Ben / The Horror

Despite being dead since before the story started, the character of Ben, played by Justin H. Min, appears sporadically in the Netflix adaptation as a ghost that haunts Klaus and tries to serve as his conscience when he isn't being totally ignored. Because of how infrequently he appears, even after the end of the first season, we still don't know much about him.

If you were hoping that digging into the comics would give you more information of what's up with the Horror, then we're sorry to disappoint you — he gets even less attention in the original version of the story. There are only scattered lines of dialogue that refer to him, and only a handful of comic panels that depict him; in most of them, his face is covered by his superhero mask.

The only notable difference that we can confirm is that the comics Ben has naturally stark white hair, unlike show Ben's dark hair. It's difficult to say definitively whether the Horror of the comics is supposed to be Asian like the actor who portrays him, but given how universally white the rest of the cast of the comic is, it's probably a safe bet that this was a change made by the creators of the show.

Vanya / The White Violin

Given that she's ostensibly "the normal one" of the group in both tellings of the story — at least at first — Vanya Hargreeves looks fairly similar in her two incarnations. The main difference between them is that the show makes it much more prominent in her mannerisms and the way that she dresses that Vanya supposed to be shy and plain-looking. Even after becoming a supervillain, the Vanya of the show dresses fairly conservatively, in a three-piece suit.

In the comics, despite being ostensibly "the normal one," Vanya's posture and dialogue always conveys confidence from the beginning. Then, once she becomes a full-on villain, she becomes an unrepentantly murderous diva who delights in making her siblings suffer to a much greater degree than the her more measured and sympathetic incarnation from the show. Vanya also dons a white skintight costume that Elliot Page's more reserved take on the character would never be caught dead in.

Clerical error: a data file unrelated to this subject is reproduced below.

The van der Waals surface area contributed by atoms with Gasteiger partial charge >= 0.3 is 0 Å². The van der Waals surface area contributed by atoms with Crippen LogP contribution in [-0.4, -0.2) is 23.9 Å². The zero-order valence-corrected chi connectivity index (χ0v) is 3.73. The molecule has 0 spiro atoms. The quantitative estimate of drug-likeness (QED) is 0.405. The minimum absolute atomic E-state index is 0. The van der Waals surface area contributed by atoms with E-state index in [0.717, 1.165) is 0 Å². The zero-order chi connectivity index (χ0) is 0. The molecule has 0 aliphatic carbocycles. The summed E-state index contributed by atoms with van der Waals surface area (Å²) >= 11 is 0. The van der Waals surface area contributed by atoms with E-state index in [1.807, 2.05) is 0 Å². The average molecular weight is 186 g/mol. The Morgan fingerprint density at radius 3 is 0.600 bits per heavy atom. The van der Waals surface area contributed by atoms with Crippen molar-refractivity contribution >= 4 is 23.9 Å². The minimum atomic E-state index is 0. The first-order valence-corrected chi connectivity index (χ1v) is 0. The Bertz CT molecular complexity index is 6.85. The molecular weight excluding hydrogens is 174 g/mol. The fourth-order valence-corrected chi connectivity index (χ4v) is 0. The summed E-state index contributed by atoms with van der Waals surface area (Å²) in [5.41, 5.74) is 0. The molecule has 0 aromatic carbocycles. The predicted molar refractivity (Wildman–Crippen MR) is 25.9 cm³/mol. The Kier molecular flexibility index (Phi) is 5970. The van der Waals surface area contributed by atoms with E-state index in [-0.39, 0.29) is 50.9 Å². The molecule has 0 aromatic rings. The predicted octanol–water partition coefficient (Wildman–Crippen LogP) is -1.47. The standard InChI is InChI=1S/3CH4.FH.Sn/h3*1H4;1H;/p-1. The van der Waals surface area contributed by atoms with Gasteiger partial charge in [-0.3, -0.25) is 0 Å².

The White Violin is a wonderfully cheesy villain in the comics, and her outfit is one of the most simultaneously absurd and iconic character designs of all time. It would be quite impressive to see more of this character's look transferred directly to live action. On the other hand, Elliot Page serving us dead-eyed stares in a tailored suit is fierce!

Mom and Dad

To the casual viewer, Colm Feore's portrayal of Reginald Hargreeves seems totally unchanged from the comics, an old-timey British man with a moustache and a monocle. However, one panel from the comic hints at a significant divergence between these two incarnations of Reggie. It shows Hargreeves in front of his bathroom sink, with his face, an artificial human mask, sitting beside him.

Yes, in both versions of the story, Reginald is secretly an alien. That's what was up with that perplexing first scene of episode eight. It showed Reginald's home planet, shortly before it went Krypton and exploded. However, Reginald and his lover looked just like normal humans during this scene, implying that they are aliens who happen to look like humans, rather than aliens wearing masks. In any other story, that might require explanation, but this is The Umbrella Academy.

Fans of Mom will be happy to learn that the Hargreeves' favorite artificial parent is also featured in the comics. However, this version has dark hair, unlike the blonde Jordan Claire Robbins in the show. Also, comics Mom is more noticeably artificial, with obvious tells such as visible joints and screws on her arms.

And in case you were concerned, the honorary third Hargreeves parent, Pogo, is also in the comics, and he looks exactly the same. Given that this means that the creators of the show had to create a convincing CG talking ape on a TV budget, that's pretty impressive.

Hazel and Cha Cha